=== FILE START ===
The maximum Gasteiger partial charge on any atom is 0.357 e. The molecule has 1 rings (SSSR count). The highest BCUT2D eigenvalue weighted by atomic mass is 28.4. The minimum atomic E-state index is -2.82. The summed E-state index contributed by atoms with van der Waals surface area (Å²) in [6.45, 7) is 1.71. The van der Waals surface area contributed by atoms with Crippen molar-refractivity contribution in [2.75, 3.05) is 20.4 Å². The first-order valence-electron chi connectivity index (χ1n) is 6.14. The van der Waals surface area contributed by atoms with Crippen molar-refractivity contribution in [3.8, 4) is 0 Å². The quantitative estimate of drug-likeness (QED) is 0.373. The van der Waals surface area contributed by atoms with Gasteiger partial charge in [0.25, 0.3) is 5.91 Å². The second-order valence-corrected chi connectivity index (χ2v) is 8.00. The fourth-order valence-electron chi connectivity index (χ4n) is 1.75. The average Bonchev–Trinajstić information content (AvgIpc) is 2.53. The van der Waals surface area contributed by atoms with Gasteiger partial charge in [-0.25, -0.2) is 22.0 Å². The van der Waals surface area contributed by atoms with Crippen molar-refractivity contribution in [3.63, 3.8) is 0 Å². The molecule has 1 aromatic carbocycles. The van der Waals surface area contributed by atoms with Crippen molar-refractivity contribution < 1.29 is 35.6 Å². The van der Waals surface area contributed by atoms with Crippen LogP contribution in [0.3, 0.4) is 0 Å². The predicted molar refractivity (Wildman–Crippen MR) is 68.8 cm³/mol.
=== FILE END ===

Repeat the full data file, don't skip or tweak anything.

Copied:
The maximum Gasteiger partial charge on any atom is 0.357 e. The molecule has 1 rings (SSSR count). The highest BCUT2D eigenvalue weighted by atomic mass is 28.4. The minimum atomic E-state index is -2.82. The summed E-state index contributed by atoms with van der Waals surface area (Å²) in [6.45, 7) is 1.71. The van der Waals surface area contributed by atoms with Crippen molar-refractivity contribution in [2.75, 3.05) is 20.4 Å². The first-order valence-electron chi connectivity index (χ1n) is 6.14. The van der Waals surface area contributed by atoms with Crippen molar-refractivity contribution in [3.8, 4) is 0 Å². The quantitative estimate of drug-likeness (QED) is 0.373. The van der Waals surface area contributed by atoms with Gasteiger partial charge in [0.25, 0.3) is 5.91 Å². The second-order valence-corrected chi connectivity index (χ2v) is 8.00. The fourth-order valence-electron chi connectivity index (χ4n) is 1.75. The average Bonchev–Trinajstić information content (AvgIpc) is 2.53. The van der Waals surface area contributed by atoms with Gasteiger partial charge in [-0.25, -0.2) is 22.0 Å². The van der Waals surface area contributed by atoms with Crippen molar-refractivity contribution in [3.63, 3.8) is 0 Å². The molecule has 1 aromatic carbocycles. The van der Waals surface area contributed by atoms with Crippen molar-refractivity contribution < 1.29 is 35.6 Å². The van der Waals surface area contributed by atoms with Crippen LogP contribution in [0.3, 0.4) is 0 Å². The predicted molar refractivity (Wildman–Crippen MR) is 68.8 cm³/mol.